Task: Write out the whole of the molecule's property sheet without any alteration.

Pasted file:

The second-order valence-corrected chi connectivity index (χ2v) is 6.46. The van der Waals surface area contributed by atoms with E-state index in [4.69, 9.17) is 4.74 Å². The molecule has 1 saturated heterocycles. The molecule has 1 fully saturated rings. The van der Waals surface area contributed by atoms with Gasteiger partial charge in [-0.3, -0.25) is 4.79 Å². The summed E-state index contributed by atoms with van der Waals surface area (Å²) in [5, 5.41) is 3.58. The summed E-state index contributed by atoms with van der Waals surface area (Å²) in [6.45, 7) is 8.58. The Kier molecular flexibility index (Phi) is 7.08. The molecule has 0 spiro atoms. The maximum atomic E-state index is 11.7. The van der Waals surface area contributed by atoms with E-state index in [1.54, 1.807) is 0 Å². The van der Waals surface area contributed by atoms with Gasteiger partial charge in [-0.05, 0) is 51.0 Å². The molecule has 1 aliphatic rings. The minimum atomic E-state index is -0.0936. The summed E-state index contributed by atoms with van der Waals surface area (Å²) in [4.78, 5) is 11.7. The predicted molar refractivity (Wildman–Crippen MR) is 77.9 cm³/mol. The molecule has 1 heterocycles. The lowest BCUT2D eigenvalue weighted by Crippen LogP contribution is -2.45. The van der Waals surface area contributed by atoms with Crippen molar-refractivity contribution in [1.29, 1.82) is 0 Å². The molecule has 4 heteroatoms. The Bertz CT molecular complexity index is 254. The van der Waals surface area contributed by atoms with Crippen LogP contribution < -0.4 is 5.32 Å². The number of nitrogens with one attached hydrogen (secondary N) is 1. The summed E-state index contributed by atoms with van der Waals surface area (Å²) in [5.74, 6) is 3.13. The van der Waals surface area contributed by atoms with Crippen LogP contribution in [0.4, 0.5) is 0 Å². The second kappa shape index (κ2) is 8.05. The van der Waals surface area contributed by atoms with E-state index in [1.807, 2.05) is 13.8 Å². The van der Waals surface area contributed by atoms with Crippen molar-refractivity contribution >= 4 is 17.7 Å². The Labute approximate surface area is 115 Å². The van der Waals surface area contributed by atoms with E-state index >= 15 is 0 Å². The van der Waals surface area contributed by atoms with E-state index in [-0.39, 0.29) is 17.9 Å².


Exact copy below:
The second-order valence-corrected chi connectivity index (χ2v) is 6.46. The van der Waals surface area contributed by atoms with E-state index in [4.69, 9.17) is 4.74 Å². The molecule has 1 saturated heterocycles. The molecule has 1 fully saturated rings. The van der Waals surface area contributed by atoms with Gasteiger partial charge in [-0.3, -0.25) is 4.79 Å². The summed E-state index contributed by atoms with van der Waals surface area (Å²) in [5, 5.41) is 3.58. The summed E-state index contributed by atoms with van der Waals surface area (Å²) in [6.45, 7) is 8.58. The Kier molecular flexibility index (Phi) is 7.08. The molecule has 0 spiro atoms. The maximum atomic E-state index is 11.7. The van der Waals surface area contributed by atoms with E-state index in [1.54, 1.807) is 0 Å². The van der Waals surface area contributed by atoms with Gasteiger partial charge in [-0.05, 0) is 51.0 Å². The molecule has 1 aliphatic rings. The minimum atomic E-state index is -0.0936. The summed E-state index contributed by atoms with van der Waals surface area (Å²) in [4.78, 5) is 11.7. The predicted molar refractivity (Wildman–Crippen MR) is 77.9 cm³/mol. The molecule has 1 heterocycles. The lowest BCUT2D eigenvalue weighted by Crippen LogP contribution is -2.45. The van der Waals surface area contributed by atoms with Crippen molar-refractivity contribution in [1.29, 1.82) is 0 Å². The molecule has 4 heteroatoms. The Bertz CT molecular complexity index is 254. The van der Waals surface area contributed by atoms with Crippen LogP contribution < -0.4 is 5.32 Å². The number of nitrogens with one attached hydrogen (secondary N) is 1. The summed E-state index contributed by atoms with van der Waals surface area (Å²) in [5.74, 6) is 3.13. The van der Waals surface area contributed by atoms with Crippen LogP contribution in [0.4, 0.5) is 0 Å². The second kappa shape index (κ2) is 8.05. The van der Waals surface area contributed by atoms with E-state index in [1.807, 2.05) is 13.8 Å². The van der Waals surface area contributed by atoms with Crippen molar-refractivity contribution >= 4 is 17.7 Å². The Labute approximate surface area is 115 Å². The van der Waals surface area contributed by atoms with E-state index >= 15 is 0 Å². The van der Waals surface area contributed by atoms with E-state index in [-0.39, 0.29) is 17.9 Å².